The-Pilots-Wife-Anita-Shr.jpg

The Pilot's Wife by Anita Shreve

By Jen | Books | August 28, 2009 | Comments ()

By Jen | Books | August 28, 2009 |


The-Pilots-Wife-Anita-Shr.jpg

As much as I love Amazon, nothing beats walking through an actual bookstore, and looking at the titles there. This is why I always end up looking through the shelves at the PX, despite the fact that I know not to expect much of anything. Sometimes, I get surprised, and they have books I really wanted to read, such as Blindness. Other times, I find titles that I recognize and sound interesting enough, though I probably wouldn't have gone out of my way to get them, such as Darkly Dreaming Dexter and The Pilot's Wife. Given a lack of options, I suddenly find myself inspired to buy books I wouldn't normally because they're the best of the bunch.

This isn't necessarily a book I would pass on to other people, but I wouldn't tell them not to read it, either. I think the back cover may have given more away than it should have with its reference to secrets, but then again, that's part of the reason I read it as quickly as I did -- I wanted to know the secrets, though at least part of the secret was pretty easy to guess, and probably obvious. Basically, the book was very readable -- the prose and the story didn't lag, and there are worse ways to spend an afternoon. I'm not sure how accurate a picture of grief the novel painted, but it seemed realistic enough. I didn't actually need all the twists at the end, and would have been just as happy with a random plane crash as what ended up being the reason behind it. In this way, the novel actually kind of dates itself since it refers to political issues and groups that aren't much of an issue anymore.

On a slightly different note, how many books are out there titled "The . . .'s Husband"? It seems like there a quite few books about "The . . .'s Wife", but I haven't really noticed any in the reverse. The title alone then gives the idea that this woman's life revolved around her husband and that her identity is defined by his. Kathryn met her husband when she was 18, and he was 33, so obviously he was already much more mature and set in his identity than she was. After they marry, she becomes a teacher at the local high school, but it never really seems like she is that passionate about it. Kathryn and her daughter's lives revolve around Jack's flight schedule, adjusting to his presence and absence as necessary. She has her own life and friends in Massachusetts but so much of it is defined by Jack's job. [Spoiler] Of course, one could make the argument that in this case the title is ambiguous and that it is questionable who the real "pilot's wife" is. [end spoiler]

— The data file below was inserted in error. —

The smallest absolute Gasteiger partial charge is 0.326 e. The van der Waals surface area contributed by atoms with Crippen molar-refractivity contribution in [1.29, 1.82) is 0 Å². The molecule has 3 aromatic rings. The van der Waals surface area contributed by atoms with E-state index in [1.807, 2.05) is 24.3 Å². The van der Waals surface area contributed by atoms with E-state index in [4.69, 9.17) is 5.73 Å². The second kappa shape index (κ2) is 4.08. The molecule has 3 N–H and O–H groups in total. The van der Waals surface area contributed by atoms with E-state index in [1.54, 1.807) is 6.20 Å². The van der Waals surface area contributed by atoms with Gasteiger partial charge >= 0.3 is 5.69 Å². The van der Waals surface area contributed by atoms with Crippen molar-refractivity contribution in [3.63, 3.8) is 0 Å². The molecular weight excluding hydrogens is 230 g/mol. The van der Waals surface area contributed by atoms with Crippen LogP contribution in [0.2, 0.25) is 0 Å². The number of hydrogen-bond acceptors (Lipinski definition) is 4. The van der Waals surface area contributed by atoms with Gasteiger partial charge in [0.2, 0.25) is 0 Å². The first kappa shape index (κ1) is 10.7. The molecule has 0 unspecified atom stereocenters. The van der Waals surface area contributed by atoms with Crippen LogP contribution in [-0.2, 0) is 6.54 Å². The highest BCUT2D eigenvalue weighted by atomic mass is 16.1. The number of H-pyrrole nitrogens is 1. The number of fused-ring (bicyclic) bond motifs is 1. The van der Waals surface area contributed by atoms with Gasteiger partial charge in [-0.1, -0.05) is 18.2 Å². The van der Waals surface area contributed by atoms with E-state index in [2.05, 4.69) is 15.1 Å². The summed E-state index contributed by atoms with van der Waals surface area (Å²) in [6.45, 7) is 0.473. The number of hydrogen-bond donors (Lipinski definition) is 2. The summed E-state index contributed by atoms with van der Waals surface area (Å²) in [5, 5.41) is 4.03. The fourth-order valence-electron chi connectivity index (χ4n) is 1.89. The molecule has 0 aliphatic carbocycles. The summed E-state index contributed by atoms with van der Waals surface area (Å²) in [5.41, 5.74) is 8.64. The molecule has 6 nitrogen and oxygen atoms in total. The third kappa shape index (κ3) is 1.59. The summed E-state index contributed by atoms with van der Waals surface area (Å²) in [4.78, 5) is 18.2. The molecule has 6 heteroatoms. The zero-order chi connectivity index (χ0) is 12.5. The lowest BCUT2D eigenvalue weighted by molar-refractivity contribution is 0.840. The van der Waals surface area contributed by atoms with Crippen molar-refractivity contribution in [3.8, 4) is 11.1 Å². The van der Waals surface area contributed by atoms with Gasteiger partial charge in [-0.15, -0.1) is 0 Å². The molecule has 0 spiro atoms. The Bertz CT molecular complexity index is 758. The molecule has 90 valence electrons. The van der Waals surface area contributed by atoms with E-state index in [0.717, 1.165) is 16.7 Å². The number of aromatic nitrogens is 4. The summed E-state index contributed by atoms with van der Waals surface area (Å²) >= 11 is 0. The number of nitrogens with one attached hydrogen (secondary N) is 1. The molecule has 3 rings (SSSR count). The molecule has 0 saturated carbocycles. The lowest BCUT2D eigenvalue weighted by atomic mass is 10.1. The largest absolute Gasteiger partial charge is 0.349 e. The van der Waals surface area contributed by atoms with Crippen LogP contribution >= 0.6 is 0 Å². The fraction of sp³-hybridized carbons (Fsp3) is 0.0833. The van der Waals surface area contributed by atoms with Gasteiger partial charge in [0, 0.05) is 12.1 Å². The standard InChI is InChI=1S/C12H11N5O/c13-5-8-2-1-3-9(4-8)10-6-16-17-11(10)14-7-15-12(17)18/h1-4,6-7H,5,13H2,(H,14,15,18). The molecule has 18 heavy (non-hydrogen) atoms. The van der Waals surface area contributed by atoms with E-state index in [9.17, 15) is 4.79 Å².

Overall, I didn't feel like it was a waste of time, and even if it's one of those books I'll probably barely remember in a few months, it's also not one I had to force myself through. It was an interesting examination of a marriage, although in many ways, it seemed to me like Kathryn was settling by assuming that most marriages just naturally fade.

This review is part of the Cannonball Read series. For more of Jen's reviews, check out her blog, Notes from the Officer's Club.


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